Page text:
Ottawa Farmers Market: Strawberry Social

I love a good farmers market. Getting the chance to check out a cluster of good local vendors is a treat, and something I make it a point to do several times a year. It’s not the cheapest way to eat, but it’s the best, hands down.

In late June, strawberries are at the peak of the season, and in turn the market specifically highlights them with their annual “strawberry social”. Participating farmers are encouraged to find creative methods to incorporate them into their cooking. Some of this year’s choices included jams, pies, and even strawberry cider.

IMG_3713The first booth that my wife and I hit wasn’t actually strawberry related, but the smell of savory Indian cooking was enough to lure us in, like rats to the cheese. Bombay Garden is actually a local restaurant, but they bring offerings of their goods to the local markets too. We got a fresh chicken samosa for $3.50, and the difference between one of these and a frozen one was so noticeable. The IMG_3715crust was flaky, and broke away easily. It was stuffed with delicious bits of pulled chicken, onions, carrots, peas, and a tasty blend of spices. For those of you who fear Indian cuisine for the heat, the samosas from Bombay Garden might be right up your alley; the heat is nil, but you’re still left with all the wonderful flavors that make Indian such a treat.

IMG_3722Next up, Avonmore Berry Farm was calling out to us. I mean, the whole reason we were here was the strawberries. The baskets looked stunning, with pristine, perfectly ripe red berries overflowing. These were not Walmart berries. Never sprayed for bugs, you can eat them as soon as you buy them.

IMG_3716We weren’t sure what size we wanted, but that’s when we spied the strawberry shortcake. I mean come on, is there anything that screams summer more than strawberries piled high on a biscuit, and topped with sweet whipped cream? We decided to use this as the litmus test for our inevitable strawberry purchase. One bite, and it was clear they’d just sold us on the biggest basket they had available; 4 litres for $19. Given the speed at which the bulk of the basket was eaten at dinner by my young nephews and the family, it was a wise decision.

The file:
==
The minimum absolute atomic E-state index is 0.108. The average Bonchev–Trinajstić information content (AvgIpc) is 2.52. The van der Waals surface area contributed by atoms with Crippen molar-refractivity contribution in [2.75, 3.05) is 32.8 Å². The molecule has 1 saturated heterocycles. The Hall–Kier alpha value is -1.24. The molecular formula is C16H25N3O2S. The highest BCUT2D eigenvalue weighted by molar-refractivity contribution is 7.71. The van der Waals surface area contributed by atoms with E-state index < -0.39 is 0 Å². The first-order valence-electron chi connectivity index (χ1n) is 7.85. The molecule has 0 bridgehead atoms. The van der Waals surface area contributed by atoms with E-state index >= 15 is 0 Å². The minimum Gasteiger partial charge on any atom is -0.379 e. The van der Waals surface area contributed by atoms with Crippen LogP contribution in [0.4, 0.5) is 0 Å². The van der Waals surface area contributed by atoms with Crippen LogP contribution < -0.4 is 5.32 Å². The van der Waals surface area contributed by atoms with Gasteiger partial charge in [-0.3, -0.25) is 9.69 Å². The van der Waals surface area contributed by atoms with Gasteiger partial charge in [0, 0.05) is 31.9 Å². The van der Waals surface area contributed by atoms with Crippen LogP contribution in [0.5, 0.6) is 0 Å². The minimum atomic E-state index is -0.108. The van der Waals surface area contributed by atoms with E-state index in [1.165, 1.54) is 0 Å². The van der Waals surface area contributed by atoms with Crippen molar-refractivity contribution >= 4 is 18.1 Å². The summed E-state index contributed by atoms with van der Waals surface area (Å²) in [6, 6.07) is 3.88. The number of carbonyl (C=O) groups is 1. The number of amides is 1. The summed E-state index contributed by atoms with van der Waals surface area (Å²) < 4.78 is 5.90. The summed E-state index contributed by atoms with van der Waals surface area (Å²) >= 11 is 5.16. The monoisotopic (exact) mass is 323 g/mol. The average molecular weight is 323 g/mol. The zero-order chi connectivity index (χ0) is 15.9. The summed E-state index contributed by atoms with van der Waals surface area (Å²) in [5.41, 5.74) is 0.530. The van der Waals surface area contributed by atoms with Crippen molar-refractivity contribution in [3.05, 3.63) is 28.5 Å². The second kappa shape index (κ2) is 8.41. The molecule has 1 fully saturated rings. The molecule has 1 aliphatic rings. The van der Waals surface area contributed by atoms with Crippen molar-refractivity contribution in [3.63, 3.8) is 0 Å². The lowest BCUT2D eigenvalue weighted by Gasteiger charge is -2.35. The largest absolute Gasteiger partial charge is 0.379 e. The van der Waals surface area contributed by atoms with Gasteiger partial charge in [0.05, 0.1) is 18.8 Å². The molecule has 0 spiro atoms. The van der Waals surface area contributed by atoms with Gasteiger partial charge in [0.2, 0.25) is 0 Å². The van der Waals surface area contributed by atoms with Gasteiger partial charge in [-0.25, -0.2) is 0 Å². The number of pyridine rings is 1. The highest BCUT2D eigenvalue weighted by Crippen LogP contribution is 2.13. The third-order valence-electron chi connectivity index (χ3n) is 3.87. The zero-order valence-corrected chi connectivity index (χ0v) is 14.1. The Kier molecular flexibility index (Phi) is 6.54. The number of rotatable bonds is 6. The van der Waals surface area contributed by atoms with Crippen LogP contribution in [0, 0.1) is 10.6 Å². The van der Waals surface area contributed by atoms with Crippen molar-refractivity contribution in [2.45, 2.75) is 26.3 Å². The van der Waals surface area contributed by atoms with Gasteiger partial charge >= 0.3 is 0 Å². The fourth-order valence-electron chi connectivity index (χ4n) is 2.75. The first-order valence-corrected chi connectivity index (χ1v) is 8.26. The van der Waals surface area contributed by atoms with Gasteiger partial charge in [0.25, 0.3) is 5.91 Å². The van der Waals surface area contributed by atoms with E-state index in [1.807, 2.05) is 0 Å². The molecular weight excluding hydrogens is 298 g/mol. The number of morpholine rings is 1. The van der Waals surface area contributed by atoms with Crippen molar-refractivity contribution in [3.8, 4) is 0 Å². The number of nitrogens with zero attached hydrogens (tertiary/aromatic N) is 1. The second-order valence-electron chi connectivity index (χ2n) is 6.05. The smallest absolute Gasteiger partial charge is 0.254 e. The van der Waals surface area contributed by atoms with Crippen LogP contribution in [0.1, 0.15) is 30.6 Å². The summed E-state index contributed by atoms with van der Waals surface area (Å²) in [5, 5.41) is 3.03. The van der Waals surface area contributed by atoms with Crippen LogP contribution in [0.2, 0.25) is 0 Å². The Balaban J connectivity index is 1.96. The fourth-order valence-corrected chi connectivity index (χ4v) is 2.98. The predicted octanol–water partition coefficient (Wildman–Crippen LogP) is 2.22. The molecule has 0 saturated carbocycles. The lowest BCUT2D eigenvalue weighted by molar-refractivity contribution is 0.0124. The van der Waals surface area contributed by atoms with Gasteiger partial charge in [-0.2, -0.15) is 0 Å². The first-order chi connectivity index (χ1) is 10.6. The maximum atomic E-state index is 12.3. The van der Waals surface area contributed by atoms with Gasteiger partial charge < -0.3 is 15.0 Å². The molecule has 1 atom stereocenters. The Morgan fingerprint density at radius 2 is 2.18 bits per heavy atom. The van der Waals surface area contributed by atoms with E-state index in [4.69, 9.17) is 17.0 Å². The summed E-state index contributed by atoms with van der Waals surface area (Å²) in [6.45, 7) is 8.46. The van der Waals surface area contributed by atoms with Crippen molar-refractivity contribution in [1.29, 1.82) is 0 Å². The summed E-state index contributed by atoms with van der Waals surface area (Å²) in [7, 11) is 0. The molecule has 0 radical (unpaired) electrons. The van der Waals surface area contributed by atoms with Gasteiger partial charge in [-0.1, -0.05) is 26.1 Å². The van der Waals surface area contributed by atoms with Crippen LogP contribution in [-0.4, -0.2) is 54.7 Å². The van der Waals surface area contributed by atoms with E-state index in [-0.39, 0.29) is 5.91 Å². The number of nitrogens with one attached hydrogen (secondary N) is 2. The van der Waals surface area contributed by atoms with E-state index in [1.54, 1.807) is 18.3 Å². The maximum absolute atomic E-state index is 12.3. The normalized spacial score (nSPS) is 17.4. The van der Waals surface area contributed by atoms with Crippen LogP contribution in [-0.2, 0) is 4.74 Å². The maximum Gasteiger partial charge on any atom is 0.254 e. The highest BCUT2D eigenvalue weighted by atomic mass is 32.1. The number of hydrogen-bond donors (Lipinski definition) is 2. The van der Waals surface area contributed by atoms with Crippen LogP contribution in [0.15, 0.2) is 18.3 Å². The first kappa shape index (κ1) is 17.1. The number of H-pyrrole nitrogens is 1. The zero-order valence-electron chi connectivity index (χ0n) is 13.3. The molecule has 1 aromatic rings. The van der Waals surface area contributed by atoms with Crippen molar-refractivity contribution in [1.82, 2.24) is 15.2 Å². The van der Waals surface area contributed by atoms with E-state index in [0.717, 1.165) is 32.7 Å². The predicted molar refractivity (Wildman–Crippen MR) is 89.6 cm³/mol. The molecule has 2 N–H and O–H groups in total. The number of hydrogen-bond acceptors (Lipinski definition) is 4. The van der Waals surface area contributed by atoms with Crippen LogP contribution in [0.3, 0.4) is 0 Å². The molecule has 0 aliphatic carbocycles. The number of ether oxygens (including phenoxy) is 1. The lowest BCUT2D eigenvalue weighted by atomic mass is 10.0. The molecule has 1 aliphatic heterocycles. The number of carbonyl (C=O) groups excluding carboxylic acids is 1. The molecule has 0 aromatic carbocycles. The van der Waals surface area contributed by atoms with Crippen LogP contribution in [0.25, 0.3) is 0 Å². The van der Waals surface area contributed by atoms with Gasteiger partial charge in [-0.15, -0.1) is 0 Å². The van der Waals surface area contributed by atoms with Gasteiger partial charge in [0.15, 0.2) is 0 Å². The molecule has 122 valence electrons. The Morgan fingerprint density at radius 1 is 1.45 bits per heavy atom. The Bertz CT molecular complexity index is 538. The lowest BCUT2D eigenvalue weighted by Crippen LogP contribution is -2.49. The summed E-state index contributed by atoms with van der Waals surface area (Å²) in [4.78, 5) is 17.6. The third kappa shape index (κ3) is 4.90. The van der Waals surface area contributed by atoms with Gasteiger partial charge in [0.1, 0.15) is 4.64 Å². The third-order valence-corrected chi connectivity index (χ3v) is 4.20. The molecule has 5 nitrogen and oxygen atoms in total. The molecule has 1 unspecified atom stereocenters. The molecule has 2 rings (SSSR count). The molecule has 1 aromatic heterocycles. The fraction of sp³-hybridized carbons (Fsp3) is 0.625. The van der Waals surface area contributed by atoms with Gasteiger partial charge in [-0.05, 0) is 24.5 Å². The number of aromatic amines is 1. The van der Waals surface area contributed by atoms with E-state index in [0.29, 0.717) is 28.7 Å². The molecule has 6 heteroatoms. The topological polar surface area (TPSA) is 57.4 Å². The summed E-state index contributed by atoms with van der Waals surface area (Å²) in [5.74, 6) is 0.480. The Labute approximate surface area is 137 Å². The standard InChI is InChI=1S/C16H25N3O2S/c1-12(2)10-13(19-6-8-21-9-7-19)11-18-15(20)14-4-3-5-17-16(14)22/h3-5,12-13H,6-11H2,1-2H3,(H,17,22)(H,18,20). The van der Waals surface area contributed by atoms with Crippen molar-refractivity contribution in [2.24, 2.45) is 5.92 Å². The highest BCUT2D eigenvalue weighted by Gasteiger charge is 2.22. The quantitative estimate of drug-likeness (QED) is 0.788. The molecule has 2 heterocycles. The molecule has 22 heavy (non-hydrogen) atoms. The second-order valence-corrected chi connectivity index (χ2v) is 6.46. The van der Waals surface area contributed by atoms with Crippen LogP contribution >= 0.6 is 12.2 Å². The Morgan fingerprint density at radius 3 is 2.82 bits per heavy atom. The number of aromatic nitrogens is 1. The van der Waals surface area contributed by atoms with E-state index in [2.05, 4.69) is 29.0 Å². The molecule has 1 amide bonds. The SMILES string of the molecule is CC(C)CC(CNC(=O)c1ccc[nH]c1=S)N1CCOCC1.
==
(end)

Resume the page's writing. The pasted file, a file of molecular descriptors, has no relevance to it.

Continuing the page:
IMG_3723Our final stop was Hall’s Apple Market. One of my favorite treats when I travel through the South is to get fresh flaky biscuits, and liberally apply apple butter. Unfortunately, the high sugar content doesn’t always love me – so while I passed on that today (having already exceeded my quota with the shortcake), I was excited to see that they offered No Sugar Added apple cider, relying only on the sweetness from the pressed apples themselves. I sampled the goods, and promptly plunked down the $7 for a 4 litre jug. There’s nothing that says I have to wait until September to get my cider on. You shouldn’t wait either. The farmers market runs weekly, after all.

Address: Aberdeen Square, Lansdowne Park
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